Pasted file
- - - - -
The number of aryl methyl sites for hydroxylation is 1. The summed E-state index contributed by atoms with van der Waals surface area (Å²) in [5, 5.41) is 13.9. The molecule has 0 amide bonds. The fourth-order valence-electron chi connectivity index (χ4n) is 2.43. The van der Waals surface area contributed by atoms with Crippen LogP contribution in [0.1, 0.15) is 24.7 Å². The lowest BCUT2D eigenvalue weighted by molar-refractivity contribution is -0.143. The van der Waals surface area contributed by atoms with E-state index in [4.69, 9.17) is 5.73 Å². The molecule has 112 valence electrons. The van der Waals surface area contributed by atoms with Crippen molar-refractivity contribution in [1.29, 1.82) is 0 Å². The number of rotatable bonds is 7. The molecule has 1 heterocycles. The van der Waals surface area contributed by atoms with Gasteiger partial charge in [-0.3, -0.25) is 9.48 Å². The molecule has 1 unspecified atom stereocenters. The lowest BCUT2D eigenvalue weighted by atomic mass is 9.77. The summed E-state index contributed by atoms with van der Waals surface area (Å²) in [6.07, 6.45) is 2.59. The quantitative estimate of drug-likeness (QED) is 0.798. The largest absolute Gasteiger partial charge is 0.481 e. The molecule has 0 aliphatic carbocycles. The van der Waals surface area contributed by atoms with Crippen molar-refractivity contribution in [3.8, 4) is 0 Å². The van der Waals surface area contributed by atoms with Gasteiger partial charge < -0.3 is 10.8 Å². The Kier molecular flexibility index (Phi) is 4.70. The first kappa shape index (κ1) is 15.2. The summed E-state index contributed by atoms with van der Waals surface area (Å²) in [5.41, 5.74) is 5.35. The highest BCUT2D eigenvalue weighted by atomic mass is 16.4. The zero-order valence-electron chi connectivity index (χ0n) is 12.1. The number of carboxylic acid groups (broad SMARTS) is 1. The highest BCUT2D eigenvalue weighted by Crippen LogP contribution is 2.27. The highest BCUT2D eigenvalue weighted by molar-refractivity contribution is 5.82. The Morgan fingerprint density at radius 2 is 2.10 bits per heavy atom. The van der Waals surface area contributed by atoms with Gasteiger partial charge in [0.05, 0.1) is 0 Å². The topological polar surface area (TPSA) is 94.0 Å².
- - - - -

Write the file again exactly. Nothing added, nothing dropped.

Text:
The number of aryl methyl sites for hydroxylation is 1. The summed E-state index contributed by atoms with van der Waals surface area (Å²) in [5, 5.41) is 13.9. The molecule has 0 amide bonds. The fourth-order valence-electron chi connectivity index (χ4n) is 2.43. The van der Waals surface area contributed by atoms with Crippen LogP contribution in [0.1, 0.15) is 24.7 Å². The lowest BCUT2D eigenvalue weighted by molar-refractivity contribution is -0.143. The van der Waals surface area contributed by atoms with E-state index in [4.69, 9.17) is 5.73 Å². The molecule has 112 valence electrons. The van der Waals surface area contributed by atoms with Crippen molar-refractivity contribution in [1.29, 1.82) is 0 Å². The number of rotatable bonds is 7. The molecule has 1 heterocycles. The van der Waals surface area contributed by atoms with Gasteiger partial charge in [-0.3, -0.25) is 9.48 Å². The molecule has 1 unspecified atom stereocenters. The lowest BCUT2D eigenvalue weighted by atomic mass is 9.77. The summed E-state index contributed by atoms with van der Waals surface area (Å²) in [6.07, 6.45) is 2.59. The quantitative estimate of drug-likeness (QED) is 0.798. The largest absolute Gasteiger partial charge is 0.481 e. The molecule has 0 aliphatic carbocycles. The van der Waals surface area contributed by atoms with Crippen molar-refractivity contribution in [3.8, 4) is 0 Å². The van der Waals surface area contributed by atoms with Gasteiger partial charge < -0.3 is 10.8 Å². The Kier molecular flexibility index (Phi) is 4.70. The first kappa shape index (κ1) is 15.2. The summed E-state index contributed by atoms with van der Waals surface area (Å²) in [5.41, 5.74) is 5.35. The highest BCUT2D eigenvalue weighted by atomic mass is 16.4. The zero-order valence-electron chi connectivity index (χ0n) is 12.1. The number of carboxylic acid groups (broad SMARTS) is 1. The highest BCUT2D eigenvalue weighted by Crippen LogP contribution is 2.27. The highest BCUT2D eigenvalue weighted by molar-refractivity contribution is 5.82. The Morgan fingerprint density at radius 2 is 2.10 bits per heavy atom. The van der Waals surface area contributed by atoms with Gasteiger partial charge in [0.05, 0.1) is 0 Å². The topological polar surface area (TPSA) is 94.0 Å².